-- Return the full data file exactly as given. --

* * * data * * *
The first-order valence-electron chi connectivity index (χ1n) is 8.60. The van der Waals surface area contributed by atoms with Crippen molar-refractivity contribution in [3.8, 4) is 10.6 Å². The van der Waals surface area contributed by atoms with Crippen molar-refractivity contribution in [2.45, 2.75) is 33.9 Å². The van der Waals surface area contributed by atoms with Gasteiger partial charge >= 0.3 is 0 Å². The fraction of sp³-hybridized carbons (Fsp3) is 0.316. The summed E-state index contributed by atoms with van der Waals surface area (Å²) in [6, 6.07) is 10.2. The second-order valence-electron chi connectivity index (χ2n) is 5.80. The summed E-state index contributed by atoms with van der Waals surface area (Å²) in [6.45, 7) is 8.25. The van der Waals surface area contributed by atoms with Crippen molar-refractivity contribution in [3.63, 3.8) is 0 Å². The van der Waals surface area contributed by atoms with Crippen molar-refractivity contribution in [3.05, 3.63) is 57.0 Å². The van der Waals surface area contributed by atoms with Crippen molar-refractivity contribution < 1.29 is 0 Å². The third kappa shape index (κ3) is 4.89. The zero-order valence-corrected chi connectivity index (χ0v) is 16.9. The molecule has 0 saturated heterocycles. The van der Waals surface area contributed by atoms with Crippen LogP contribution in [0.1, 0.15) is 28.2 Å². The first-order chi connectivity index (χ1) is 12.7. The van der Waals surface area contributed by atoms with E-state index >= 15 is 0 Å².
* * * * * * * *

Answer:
The first-order valence-electron chi connectivity index (χ1n) is 8.60. The van der Waals surface area contributed by atoms with Crippen molar-refractivity contribution in [3.8, 4) is 10.6 Å². The van der Waals surface area contributed by atoms with Crippen molar-refractivity contribution in [2.45, 2.75) is 33.9 Å². The van der Waals surface area contributed by atoms with Gasteiger partial charge >= 0.3 is 0 Å². The fraction of sp³-hybridized carbons (Fsp3) is 0.316. The summed E-state index contributed by atoms with van der Waals surface area (Å²) in [6, 6.07) is 10.2. The second-order valence-electron chi connectivity index (χ2n) is 5.80. The summed E-state index contributed by atoms with van der Waals surface area (Å²) in [6.45, 7) is 8.25. The van der Waals surface area contributed by atoms with Crippen molar-refractivity contribution in [3.63, 3.8) is 0 Å². The van der Waals surface area contributed by atoms with Crippen molar-refractivity contribution in [3.05, 3.63) is 57.0 Å². The van der Waals surface area contributed by atoms with Crippen molar-refractivity contribution < 1.29 is 0 Å². The third kappa shape index (κ3) is 4.89. The zero-order valence-corrected chi connectivity index (χ0v) is 16.9. The molecule has 0 saturated heterocycles. The van der Waals surface area contributed by atoms with Crippen LogP contribution in [0.1, 0.15) is 28.2 Å². The first-order chi connectivity index (χ1) is 12.7. The van der Waals surface area contributed by atoms with E-state index >= 15 is 0 Å².